Rotherham victims and families draw up new plan to tackle abuse

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A group of Rotherham child sexual exploitation survivors and their families have helped created a new national plan to help councils tackle grooming gangs.

The steering group, consisting victims, survivors and their families involved in the Rotherham scandal, are sending their recommendations to every council in the country, as well as to MPs.

The report is suggesting a series of measures to help tackle child sexual exploitation, including tougher taxi licensing policies and training for parents and teachers on how to spot the signs of grooming.

The group was brought together by Jayne Senior, the former manager of the Risky Business service which was the first organisation to warn of Rotherham’s child sexual exploitation problems.

It follows last year’s revelations by Professor Alexis Jay that at least 1,400 children were victims of abuse between 1997 and 2013.

A statement from the steering group said: “Rotherham is a testimony that child sexual exploitation has reached alarming proportions in the United Kingdom.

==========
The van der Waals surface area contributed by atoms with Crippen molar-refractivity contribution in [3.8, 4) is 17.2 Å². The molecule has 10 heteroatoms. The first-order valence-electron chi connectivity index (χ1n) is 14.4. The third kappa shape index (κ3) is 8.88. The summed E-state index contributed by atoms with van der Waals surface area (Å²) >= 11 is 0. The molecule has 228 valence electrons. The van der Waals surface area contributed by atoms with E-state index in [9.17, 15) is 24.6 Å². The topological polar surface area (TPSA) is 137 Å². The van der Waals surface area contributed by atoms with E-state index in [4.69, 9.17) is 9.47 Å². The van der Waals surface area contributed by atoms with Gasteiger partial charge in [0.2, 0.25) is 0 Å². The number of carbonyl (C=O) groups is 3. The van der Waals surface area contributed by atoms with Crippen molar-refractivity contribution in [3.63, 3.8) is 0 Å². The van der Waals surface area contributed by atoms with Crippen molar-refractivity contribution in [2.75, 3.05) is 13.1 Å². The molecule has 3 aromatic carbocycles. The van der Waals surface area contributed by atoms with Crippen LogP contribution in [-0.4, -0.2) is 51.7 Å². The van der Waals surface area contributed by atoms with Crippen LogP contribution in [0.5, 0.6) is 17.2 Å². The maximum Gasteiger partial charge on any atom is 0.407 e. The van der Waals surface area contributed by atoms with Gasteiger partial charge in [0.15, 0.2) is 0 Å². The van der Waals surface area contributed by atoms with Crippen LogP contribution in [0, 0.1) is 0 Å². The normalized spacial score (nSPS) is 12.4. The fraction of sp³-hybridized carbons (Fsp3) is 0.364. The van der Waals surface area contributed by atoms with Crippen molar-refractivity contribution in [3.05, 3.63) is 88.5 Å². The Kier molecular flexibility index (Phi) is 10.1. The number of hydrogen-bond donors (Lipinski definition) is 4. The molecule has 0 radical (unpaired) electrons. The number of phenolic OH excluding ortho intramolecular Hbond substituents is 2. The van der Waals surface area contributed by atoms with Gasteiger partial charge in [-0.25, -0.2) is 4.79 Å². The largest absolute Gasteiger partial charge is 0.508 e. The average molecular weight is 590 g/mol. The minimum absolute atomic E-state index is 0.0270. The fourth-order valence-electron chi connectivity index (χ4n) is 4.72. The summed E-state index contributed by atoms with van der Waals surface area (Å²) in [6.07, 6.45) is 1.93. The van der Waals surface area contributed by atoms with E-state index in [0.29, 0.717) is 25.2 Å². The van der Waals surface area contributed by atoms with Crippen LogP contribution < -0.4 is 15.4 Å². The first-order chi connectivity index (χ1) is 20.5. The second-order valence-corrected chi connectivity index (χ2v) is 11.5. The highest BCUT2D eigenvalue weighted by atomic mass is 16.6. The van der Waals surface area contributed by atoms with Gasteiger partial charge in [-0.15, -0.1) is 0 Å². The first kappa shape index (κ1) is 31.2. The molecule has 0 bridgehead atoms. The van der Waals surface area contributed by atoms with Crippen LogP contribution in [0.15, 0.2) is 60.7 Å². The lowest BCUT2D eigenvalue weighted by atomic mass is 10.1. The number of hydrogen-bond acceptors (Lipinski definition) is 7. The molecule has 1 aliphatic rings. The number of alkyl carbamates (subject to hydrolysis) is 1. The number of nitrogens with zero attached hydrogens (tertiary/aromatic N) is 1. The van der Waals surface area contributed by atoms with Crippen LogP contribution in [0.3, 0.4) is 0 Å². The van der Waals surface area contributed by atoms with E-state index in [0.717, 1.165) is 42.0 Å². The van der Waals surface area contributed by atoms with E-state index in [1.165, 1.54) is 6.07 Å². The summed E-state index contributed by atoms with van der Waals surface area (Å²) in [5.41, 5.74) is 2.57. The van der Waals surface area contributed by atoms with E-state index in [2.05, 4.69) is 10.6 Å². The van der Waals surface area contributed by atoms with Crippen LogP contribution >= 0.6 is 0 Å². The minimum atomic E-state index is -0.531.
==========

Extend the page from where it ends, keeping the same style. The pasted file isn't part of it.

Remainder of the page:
“Many believe that this is a phenomenon unique to Rotherham.

“However, historical and recent reports show that CSE does not recognise geographical boundaries nor does it respect creed, race or standing.

“It spreads easily across localities like a cancer, devouring our children, their families and their communities.

“We, as a steer group are proud to be a part of supporting Rotherham to move forward and make this a national project.”

Among the policies the group are calling for is for all taxis to be installed with CCTV - a police currently being implemented in Rotherham despite protests from some drivers.

Other ideas include more training in schools for students, teachers and parents about child sexual exploitation, as well as the establishment of a national database to help share intelligence about offenders.

The group said: “We would like to see these proposals be put into place in order to reduce the likelihood of others experiencing the horrific crimes recently brought to light.

“We feel that by implementing these measures, we can reduce CSE to a minimum.

“CSE is a nationwide problem that needs to be tackled robustly from all angles.

“This can only be achieved if we all unite.”